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I am curious if something like the Nine Lemma ( is true in an arbitrary triangulated category. To be more explicit, suppose I have a map of cofiber sequences/distinguished triangles and I take the cofiber/mapping cone at each stage vertically (this gives a diagram like the diagram in the wikipedia link without the zeroes) then is the bottom row a cofiber sequence/distinguished triangle?

I am particularly interested in the category of spectra if that makes things easier or harder.

Also, if the result is not true in general what about when one of the maps that we end up taking the cofiber of is the identity map?

I feel like this ought to be true but I did not see anything in the two references I checked and I am not sure how to make us of verdier's/octahedral axiom.

thanks for your time.

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up vote 6 down vote accepted

Yes, a version of it is true (however, I don't think you can do it with any morphism of distinguished triangles - since the map of the cones is not unique).

The statement I know is:

Every commutative square sits inside a $4 \times 4$-diagram whose rows and colums are distinguished triangles, $8$ squares commute and one square is sign commutative.

This is called "Verdier's exercise" in the folklore and can be found in Bernstein-Beilinson-Deligne, faisceaux pervers, Proposition 1.1.11.

You can also find a proof as Lemma 2.6 in May's, The additivity of traces in tensor triangulated categories, available here.

If you want to prove it yourself, here's an outline: Start with a commutative square $ABA'B'$ and draw the diagonal $A \to B'$. Build octahedra over the two ensuing commutative triangles. Only using these octahedra, you will then be able to build a diagram of the form

$$\require{AMScd} \begin{CD} A @>>> B @>>> C @>>> A[1]\\ @VVV @VVV @VVV @VVV\\ A' @>>> B' @>>> C' @>>> A'[1]\\ @VVV @VVV\\ A'' @>>> B''\\ @VVV @VVV\\ A[1] @>>> B[1] \end{CD}$$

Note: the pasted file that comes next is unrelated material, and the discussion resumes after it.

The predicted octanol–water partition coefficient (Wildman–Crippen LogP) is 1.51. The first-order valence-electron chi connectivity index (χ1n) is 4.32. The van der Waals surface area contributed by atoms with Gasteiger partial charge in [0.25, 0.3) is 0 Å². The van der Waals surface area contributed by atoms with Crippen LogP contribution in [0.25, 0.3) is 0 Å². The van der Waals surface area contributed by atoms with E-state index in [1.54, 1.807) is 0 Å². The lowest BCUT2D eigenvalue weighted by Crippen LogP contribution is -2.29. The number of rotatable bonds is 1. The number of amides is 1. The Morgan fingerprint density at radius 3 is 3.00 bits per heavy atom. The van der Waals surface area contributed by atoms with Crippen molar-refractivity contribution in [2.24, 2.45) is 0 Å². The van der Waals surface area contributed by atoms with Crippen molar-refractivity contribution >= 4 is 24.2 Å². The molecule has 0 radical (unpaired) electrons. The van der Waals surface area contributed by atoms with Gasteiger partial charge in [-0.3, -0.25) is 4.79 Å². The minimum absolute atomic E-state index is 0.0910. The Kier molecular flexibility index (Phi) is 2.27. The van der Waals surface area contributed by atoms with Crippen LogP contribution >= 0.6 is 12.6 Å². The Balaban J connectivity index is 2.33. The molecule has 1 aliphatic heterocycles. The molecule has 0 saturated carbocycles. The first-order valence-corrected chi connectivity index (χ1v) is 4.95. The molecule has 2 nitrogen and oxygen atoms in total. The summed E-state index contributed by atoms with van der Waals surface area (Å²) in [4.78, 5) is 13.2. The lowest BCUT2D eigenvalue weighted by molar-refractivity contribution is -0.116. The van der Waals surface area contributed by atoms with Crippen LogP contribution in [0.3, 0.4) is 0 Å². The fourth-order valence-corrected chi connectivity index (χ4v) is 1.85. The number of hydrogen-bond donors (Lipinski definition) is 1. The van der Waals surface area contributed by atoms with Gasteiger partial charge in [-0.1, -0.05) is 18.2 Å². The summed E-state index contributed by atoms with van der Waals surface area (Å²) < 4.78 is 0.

The morphism $C \to C'$ will be a composition of two morphisms and build yet another octahedron and complete the diagram. You'll have to rotate one triangle and that's the reason for a sign commutativity occurring in the bottom right square.

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thank you very much. and should it be a B'' in the second column and third row of your diagram? – Sean Tilson Feb 28 '11 at 17:15
@Sean: Yes, you're right. Fixed (as well as some other goofs). By the way: Amnon Neeman also discusses another version of that in his book on triangulated categories based on his notion of "good morphisms" of distinguished triangles, but I don't have the book handy, so I can't check the precise statement. – t.b. Feb 28 '11 at 17:19
I was mostly hoping to know whether or not this was indeed true and maybe get a hint. Thanks for going above and beyond! – Sean Tilson Mar 1 '11 at 3:57
@Sean: My pleasure! The main take-away from this exercise is probably the following: The morphism axiom follows from the octahedral axiom. What I was hinting at when mentioning Neeman is in fact better discussed in his article Some new axioms for triangulated categories. There he introduces a version of the mapping cone of a morphism of triangles, which allows you to get the above diagram as well. It turns out that not every morphism of triangles is such that its cone is a disinguished triangle (these are the good ones) and that essentially the octahedral axiom is equivalent to saying... – t.b. Mar 1 '11 at 10:07
...that in the morphism axiom we can find a "good" morphism, i.e., such that its mapping cone is a distinguished triangle. In a now deleted comment you were asking about Neeman's book. My (rather uninformed) opinion is that for a homotopy theorist there probably is not so much to gain from reading that book (most things are refinements of stuff you can get by techniques closer to a homotopist's usual box of tools), so you can probably spare yourself the trouble of reading it without fearing of missing much. – t.b. Mar 1 '11 at 10:09

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